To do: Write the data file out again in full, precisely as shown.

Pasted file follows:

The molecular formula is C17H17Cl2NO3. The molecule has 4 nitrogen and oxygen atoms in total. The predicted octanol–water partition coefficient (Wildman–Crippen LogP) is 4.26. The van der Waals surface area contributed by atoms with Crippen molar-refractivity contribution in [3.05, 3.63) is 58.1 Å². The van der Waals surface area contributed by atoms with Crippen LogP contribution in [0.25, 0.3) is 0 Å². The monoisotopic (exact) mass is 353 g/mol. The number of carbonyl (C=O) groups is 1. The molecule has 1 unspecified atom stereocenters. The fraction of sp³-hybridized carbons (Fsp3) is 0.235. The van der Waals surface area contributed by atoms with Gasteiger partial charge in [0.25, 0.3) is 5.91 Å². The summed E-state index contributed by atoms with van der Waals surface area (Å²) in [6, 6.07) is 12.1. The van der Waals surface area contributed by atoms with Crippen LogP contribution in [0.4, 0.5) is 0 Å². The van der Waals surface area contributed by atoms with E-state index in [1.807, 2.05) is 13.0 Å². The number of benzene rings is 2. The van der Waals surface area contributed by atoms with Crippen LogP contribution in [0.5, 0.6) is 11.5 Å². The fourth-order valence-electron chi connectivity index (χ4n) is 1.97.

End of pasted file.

The molecular formula is C17H17Cl2NO3. The molecule has 4 nitrogen and oxygen atoms in total. The predicted octanol–water partition coefficient (Wildman–Crippen LogP) is 4.26. The van der Waals surface area contributed by atoms with Crippen molar-refractivity contribution in [3.05, 3.63) is 58.1 Å². The van der Waals surface area contributed by atoms with Crippen LogP contribution in [0.25, 0.3) is 0 Å². The monoisotopic (exact) mass is 353 g/mol. The number of carbonyl (C=O) groups is 1. The molecule has 1 unspecified atom stereocenters. The fraction of sp³-hybridized carbons (Fsp3) is 0.235. The van der Waals surface area contributed by atoms with Gasteiger partial charge in [0.25, 0.3) is 5.91 Å². The summed E-state index contributed by atoms with van der Waals surface area (Å²) in [6, 6.07) is 12.1. The van der Waals surface area contributed by atoms with Crippen LogP contribution in [0.4, 0.5) is 0 Å². The van der Waals surface area contributed by atoms with E-state index in [1.807, 2.05) is 13.0 Å². The number of benzene rings is 2. The van der Waals surface area contributed by atoms with Crippen LogP contribution in [0.5, 0.6) is 11.5 Å². The fourth-order valence-electron chi connectivity index (χ4n) is 1.97.